“It happened again,” the elf-eared being went on, “just two cycles of your larger moon past.”

“It-- happened again?” Cutter stared at the stranger in bewilderment. Beside him Skywise made a small, inarticulate noise. Cutter turned to the stargazer. “Skywise?”

“I. . . was just having a little look around, Cutter.” Skywise glanced at the stranger, wonder in his eyes. Then he grinned apologetically. “The Sun Folk were asleep. And Timmain said--”

“A. . . little look. . . around.” Cutter shook his head in disbelief. “And you didn’t tell me?”

“Well-- I was going to. When I got ready to do it again.” The grin was impish now. Cutter found, as he often did, that he didn’t know whether he wanted to shake his soul-brother or laugh at him. But this wasn’t the time.

He looked back at the stranger. “What did you say you were called?”


“And why have you come?”

“I came,” Spock said, his voice courteous, “to give you greetings from the United Federation of Planets.” He held up his hand, palm up, his fingers spread in a strange pattern. “It is a group uniting all free worlds.”

Cutter took a deep breath, squaring his shoulders. “Well, Spock. We have a saying. In sending-- 'mind touch,’ as you call it-- there is only truth. If what you’re telling me is true, send it. Now.”

The calm eyes regarded him thoughtfully. “It will be necessary for me to touch you.”

Cutter stepped forward, ignoring Strongbow’s silent protest, silencing Holdfast’s growl with a swift glare.

“Go ahead,” he said.

Spock hung the black, square thing around his neck and bent down. The human-like fingers reached out, touched Cutter’s chin, his cheek, his temple.

A confusion of images swept over Cutter. A hot, red world without moons. A strange, bird-looking thing floating in the dark, all made of bright-metal and glittering with colored lights. A human face with the look of a chief, dressed in clothing resembling Spock’s.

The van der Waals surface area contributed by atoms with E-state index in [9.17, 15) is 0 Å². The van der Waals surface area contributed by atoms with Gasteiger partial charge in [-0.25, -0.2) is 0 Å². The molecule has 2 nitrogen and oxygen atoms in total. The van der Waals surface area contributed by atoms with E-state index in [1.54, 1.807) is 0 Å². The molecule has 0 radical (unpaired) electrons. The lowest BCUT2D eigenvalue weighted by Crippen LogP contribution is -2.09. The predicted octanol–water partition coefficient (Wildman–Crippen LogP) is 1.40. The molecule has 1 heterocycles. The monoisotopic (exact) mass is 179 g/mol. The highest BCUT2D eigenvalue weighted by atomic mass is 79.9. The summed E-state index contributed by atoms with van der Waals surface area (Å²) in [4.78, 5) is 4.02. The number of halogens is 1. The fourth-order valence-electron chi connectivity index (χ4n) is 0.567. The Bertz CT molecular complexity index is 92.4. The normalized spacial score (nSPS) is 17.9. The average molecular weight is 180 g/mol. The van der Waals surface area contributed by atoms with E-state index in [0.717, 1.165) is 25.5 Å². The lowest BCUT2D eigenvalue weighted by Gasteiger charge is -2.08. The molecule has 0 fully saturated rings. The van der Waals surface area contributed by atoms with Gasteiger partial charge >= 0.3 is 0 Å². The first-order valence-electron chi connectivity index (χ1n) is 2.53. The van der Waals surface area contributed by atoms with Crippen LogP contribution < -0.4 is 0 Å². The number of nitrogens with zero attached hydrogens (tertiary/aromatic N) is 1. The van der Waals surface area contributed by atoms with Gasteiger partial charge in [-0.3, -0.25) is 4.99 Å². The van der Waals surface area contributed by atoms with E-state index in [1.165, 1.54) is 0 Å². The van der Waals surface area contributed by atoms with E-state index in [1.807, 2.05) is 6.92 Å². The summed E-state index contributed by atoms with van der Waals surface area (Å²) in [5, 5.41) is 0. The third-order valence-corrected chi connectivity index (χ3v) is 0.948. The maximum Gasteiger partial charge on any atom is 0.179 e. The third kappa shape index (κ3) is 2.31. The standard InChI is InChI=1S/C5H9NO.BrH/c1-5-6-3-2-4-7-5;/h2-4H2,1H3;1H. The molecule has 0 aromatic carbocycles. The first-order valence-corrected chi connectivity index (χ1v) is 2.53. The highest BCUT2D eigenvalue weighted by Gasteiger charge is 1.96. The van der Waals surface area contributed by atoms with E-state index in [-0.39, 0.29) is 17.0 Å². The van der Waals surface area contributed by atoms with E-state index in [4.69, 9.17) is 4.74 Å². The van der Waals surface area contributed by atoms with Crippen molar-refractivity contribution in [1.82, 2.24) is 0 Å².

Stars. Suns, worlds, and stars.

Cutter stepped back. His heart was pounding. He looked at Spock, careful to betray no fear.

“We. . . we’d better take you to see Timmain.”



Timmain. The name seemed to electrify the little group. Spock watched as they gathered around their leader, leaving only the wolves to guard him. They were clearly communicating in mind-touch, though he could pick up nothing of it now. Perhaps it was closer to mind-meld, a more intimate contact.

The ease with which they spoke mind to mind fascinated him.

Spock found himself contemplating the blond leader. His stance, his expressions, his voice-- he communicated command with every part of his being. If Spock had permitted himself, he would have been amused. Remarkably like the Captain. A child-sized Jim Kirk.

These were not children, though. That was very clear. Though there appeared to be some disagreement between them now, they were all ready to defer to their leader without pettiness or bickering.

He raised an eyebrow to himself at the weapons they carried. So primitive. No phasers, not even a firearm. How had they managed to regain space flight? Perhaps approaching them now had been a mistake. And yet they had attained space flight-- even, apparently, some form of faster-than-light travel, which was the Federation’s ear-marked sign of readiness for interplanetary relations. It was. . . odd.

Perhaps, if they permitted him to meet this Timmain, all would be made clearer.

After a while the elves broke apart, facing him again. The leader stepped forward.

“I have shared with the others what you showed me,” he said.

Spock found his eyes drawn to the silver-haired one. His eyes were bright with excitement, and he looked as if he wanted to ask a thousand questions. But he said nothing.

“We’ve sent to Timmain, and she says to bring you to the Palace,” the leader went on.

Spock raised both eyebrows this time. “You are able to mind-touch across distances? Fascinating.”

The leader merely nodded. “Will you come?”

Spock nodded in return, wondering who Timmain was. If she lived in a “Palace,” was she their queen?